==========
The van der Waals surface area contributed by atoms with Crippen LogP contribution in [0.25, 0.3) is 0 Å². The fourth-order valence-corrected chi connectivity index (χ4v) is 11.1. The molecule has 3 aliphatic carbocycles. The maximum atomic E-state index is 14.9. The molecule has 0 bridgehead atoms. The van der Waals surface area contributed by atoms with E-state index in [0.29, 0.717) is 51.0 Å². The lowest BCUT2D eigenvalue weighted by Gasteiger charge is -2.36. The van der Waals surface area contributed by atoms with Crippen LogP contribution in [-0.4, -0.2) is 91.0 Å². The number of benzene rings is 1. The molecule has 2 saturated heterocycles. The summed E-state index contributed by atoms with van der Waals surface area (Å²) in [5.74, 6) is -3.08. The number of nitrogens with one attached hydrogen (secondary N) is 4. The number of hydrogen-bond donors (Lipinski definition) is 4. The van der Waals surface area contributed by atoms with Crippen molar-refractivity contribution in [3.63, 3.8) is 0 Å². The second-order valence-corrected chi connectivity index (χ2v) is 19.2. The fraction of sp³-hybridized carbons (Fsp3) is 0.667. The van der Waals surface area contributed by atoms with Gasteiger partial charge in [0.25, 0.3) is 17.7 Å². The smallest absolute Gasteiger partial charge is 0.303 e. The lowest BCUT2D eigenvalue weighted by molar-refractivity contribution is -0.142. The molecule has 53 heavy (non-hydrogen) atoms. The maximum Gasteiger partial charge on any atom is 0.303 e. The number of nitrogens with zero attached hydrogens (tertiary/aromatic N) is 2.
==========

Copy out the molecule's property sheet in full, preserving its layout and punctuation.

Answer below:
The van der Waals surface area contributed by atoms with Crippen LogP contribution in [0.25, 0.3) is 0 Å². The fourth-order valence-corrected chi connectivity index (χ4v) is 11.1. The molecule has 3 aliphatic carbocycles. The maximum atomic E-state index is 14.9. The molecule has 0 bridgehead atoms. The van der Waals surface area contributed by atoms with E-state index in [0.29, 0.717) is 51.0 Å². The lowest BCUT2D eigenvalue weighted by Gasteiger charge is -2.36. The van der Waals surface area contributed by atoms with Crippen LogP contribution in [-0.4, -0.2) is 91.0 Å². The number of benzene rings is 1. The molecule has 2 saturated heterocycles. The summed E-state index contributed by atoms with van der Waals surface area (Å²) in [5.74, 6) is -3.08. The number of nitrogens with one attached hydrogen (secondary N) is 4. The number of hydrogen-bond donors (Lipinski definition) is 4. The van der Waals surface area contributed by atoms with Crippen molar-refractivity contribution in [3.63, 3.8) is 0 Å². The second-order valence-corrected chi connectivity index (χ2v) is 19.2. The fraction of sp³-hybridized carbons (Fsp3) is 0.667. The van der Waals surface area contributed by atoms with Gasteiger partial charge in [0.25, 0.3) is 17.7 Å². The smallest absolute Gasteiger partial charge is 0.303 e. The lowest BCUT2D eigenvalue weighted by molar-refractivity contribution is -0.142. The molecule has 53 heavy (non-hydrogen) atoms. The maximum Gasteiger partial charge on any atom is 0.303 e. The number of nitrogens with zero attached hydrogens (tertiary/aromatic N) is 2.